I just bought my first projector (Electrohome 4501) and a Da-Lite Model B Video Spectra 1.5 screen. I would like to know if this particular screen is acoustically transparent. I am planing to setup my center channel behind the screen.
Any input will be highly appreciated.
Thanks in advance
I believe the answer is that no it's not acoustically transparant, but I could be wrong
It's great to have all this great gear. But I'd instead put all that money into software (Movies) I'd have SOMETHING TO WATCH ON ALL THIS GREAT GEAR. Doh!
The only screen I know that let the sound goes thru unaltered is perforated type. I have to move my center speaker to the bottom of my model B hipwr screen to get a clear sound.
The Model B is currently available with four viewing surfaces:
1. Matte White (Gain 1.0)
2. Video Spectra 1.5 (Gain 1.5)
3. Glass Beaded (Gain 2.5)
4. High power (Gain 2.8)
None of these are acoustically transparent. The acoustically transparent Da-Lite surface is called Audio Vision (Gain 1.0) and is perforated. It is not normally available on the Model B but it might be obtained on special order according to a rep I spoke with at a trade show recently. Normally the Audio Vision surface is only available stock with side tensioned Da-Lite models such as the Advantage, Cosmopolitan, Designer Da-Tab, Director, Dual-Masking, Executive, or Horizon Electrols, all roll-down, and the stationary (wall-mount) Imager Video Screen and Da-Snap models. Generally, I suspect the Audio Vision surface will not stay adequately flat if not side tensioned, although there may be some non-tensioned presentation (portable stand-mounted) models which you can special order with the Audio-Vision surface.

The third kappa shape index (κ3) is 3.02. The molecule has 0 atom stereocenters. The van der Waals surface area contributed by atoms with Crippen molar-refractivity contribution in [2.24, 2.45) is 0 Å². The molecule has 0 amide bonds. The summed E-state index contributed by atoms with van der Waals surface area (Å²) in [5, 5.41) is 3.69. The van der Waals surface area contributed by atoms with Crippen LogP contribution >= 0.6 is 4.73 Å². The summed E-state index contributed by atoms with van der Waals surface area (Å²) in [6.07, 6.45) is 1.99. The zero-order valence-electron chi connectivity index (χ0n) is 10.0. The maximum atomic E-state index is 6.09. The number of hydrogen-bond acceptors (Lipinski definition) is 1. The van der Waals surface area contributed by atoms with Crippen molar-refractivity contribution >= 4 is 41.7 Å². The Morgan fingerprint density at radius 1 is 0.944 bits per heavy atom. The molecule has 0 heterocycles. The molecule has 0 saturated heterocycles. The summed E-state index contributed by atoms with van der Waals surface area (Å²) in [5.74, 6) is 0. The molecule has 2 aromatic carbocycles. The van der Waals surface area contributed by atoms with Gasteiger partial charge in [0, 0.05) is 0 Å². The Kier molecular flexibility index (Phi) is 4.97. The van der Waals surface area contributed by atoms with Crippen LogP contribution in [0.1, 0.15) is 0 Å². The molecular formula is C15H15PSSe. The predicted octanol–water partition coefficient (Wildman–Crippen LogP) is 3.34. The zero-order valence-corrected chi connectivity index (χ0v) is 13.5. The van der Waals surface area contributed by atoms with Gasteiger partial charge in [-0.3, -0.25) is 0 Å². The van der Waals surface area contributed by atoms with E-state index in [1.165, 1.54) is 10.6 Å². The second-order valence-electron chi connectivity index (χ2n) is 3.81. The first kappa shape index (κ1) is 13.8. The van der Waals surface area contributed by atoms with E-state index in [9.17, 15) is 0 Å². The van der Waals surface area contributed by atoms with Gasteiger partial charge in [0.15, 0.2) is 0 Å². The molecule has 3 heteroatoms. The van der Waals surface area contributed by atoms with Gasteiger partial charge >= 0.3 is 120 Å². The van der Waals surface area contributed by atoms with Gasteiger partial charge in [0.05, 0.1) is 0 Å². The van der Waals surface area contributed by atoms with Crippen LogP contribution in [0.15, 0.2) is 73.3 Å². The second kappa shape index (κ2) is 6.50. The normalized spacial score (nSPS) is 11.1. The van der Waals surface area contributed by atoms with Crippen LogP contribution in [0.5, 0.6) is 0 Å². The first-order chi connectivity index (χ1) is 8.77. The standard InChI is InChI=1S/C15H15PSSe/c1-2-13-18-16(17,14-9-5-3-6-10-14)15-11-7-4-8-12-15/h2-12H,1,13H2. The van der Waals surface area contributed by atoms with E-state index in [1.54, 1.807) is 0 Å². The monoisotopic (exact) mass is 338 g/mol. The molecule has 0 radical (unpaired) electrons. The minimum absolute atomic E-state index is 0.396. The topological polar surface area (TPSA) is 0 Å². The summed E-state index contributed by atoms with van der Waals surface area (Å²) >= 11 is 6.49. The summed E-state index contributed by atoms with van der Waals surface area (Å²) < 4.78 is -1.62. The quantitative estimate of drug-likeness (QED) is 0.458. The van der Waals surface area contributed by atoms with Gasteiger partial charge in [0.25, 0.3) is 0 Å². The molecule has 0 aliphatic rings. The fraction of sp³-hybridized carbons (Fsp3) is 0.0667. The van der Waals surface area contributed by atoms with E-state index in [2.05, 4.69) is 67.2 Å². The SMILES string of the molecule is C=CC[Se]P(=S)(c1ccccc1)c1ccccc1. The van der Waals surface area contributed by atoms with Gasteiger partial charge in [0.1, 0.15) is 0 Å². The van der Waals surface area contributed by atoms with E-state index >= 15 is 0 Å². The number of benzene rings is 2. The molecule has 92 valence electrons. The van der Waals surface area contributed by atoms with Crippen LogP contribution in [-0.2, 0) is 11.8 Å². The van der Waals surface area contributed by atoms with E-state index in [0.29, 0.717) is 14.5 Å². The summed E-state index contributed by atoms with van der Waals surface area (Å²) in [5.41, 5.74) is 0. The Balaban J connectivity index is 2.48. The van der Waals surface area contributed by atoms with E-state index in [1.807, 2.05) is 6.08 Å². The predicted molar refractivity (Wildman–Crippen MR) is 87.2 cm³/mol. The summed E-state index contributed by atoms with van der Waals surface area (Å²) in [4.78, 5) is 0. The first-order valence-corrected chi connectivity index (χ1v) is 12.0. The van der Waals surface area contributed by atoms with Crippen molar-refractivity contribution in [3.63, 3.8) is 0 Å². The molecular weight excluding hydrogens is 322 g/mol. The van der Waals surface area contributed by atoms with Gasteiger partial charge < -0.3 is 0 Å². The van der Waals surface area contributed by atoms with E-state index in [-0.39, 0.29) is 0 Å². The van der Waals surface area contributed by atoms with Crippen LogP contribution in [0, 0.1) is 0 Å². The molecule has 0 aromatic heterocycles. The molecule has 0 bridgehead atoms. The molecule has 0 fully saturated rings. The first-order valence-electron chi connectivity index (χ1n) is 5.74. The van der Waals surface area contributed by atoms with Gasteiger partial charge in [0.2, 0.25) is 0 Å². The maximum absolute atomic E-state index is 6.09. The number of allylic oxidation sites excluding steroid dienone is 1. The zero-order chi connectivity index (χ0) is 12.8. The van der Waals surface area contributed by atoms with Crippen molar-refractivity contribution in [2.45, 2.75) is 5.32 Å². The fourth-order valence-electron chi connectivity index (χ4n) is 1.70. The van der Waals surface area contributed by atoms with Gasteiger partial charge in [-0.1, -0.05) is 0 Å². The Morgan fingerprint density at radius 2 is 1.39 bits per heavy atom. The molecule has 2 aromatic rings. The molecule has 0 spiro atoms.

In order to be acoustically transparent at high frequencies, a screen must have both a sufficient density of perforations (actually, have small enough land areas between the perforations), and be quite thin, which is probably why they are normally available only tensioned, in order to keep them flat. Even with the dense perforations and thin materials, there is significant high frequency loss which is why an equalizer is required to restore flat response. There are also (sound)reflections between the back of the screen and loudspeaker, and between the back of the screen and any wall immediately behind the screen. These reflections cause significant response variations that cannot be practically removed by an equalizer, although treating the front of the loudspeaker baffle and/or wall can improve the overall smoothness of response. Nevertheless, most purists will want to have a perforated screen in order to provide the best directional realism for dialog.
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